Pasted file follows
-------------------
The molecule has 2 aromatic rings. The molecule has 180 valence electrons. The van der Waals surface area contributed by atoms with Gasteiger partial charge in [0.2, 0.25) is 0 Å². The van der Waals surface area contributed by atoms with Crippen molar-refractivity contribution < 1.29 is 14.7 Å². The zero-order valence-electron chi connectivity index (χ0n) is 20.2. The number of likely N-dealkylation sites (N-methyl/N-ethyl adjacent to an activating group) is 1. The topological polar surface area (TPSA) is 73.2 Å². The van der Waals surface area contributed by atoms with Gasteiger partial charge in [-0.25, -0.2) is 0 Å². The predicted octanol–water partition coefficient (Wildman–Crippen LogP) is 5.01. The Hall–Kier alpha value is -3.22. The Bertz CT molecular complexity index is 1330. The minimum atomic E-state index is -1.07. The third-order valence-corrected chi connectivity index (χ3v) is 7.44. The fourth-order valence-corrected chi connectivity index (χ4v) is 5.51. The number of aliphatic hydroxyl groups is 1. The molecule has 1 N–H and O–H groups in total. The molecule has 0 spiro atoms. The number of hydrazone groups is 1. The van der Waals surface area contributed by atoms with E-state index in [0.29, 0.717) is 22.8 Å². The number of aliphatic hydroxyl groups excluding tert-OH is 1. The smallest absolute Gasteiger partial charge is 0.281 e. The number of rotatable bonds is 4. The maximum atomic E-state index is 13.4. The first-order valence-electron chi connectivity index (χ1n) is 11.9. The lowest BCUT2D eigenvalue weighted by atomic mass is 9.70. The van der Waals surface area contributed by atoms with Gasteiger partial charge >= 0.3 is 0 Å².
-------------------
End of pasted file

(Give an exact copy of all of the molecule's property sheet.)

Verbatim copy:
The molecule has 2 aromatic rings. The molecule has 180 valence electrons. The van der Waals surface area contributed by atoms with Gasteiger partial charge in [0.2, 0.25) is 0 Å². The van der Waals surface area contributed by atoms with Crippen molar-refractivity contribution < 1.29 is 14.7 Å². The zero-order valence-electron chi connectivity index (χ0n) is 20.2. The number of likely N-dealkylation sites (N-methyl/N-ethyl adjacent to an activating group) is 1. The topological polar surface area (TPSA) is 73.2 Å². The van der Waals surface area contributed by atoms with Gasteiger partial charge in [-0.25, -0.2) is 0 Å². The predicted octanol–water partition coefficient (Wildman–Crippen LogP) is 5.01. The Hall–Kier alpha value is -3.22. The Bertz CT molecular complexity index is 1330. The minimum atomic E-state index is -1.07. The third-order valence-corrected chi connectivity index (χ3v) is 7.44. The fourth-order valence-corrected chi connectivity index (χ4v) is 5.51. The number of aliphatic hydroxyl groups is 1. The molecule has 1 N–H and O–H groups in total. The molecule has 0 spiro atoms. The number of hydrazone groups is 1. The van der Waals surface area contributed by atoms with E-state index in [0.29, 0.717) is 22.8 Å². The number of aliphatic hydroxyl groups excluding tert-OH is 1. The smallest absolute Gasteiger partial charge is 0.281 e. The number of rotatable bonds is 4. The maximum atomic E-state index is 13.4. The first-order valence-electron chi connectivity index (χ1n) is 11.9. The lowest BCUT2D eigenvalue weighted by atomic mass is 9.70. The van der Waals surface area contributed by atoms with Gasteiger partial charge >= 0.3 is 0 Å².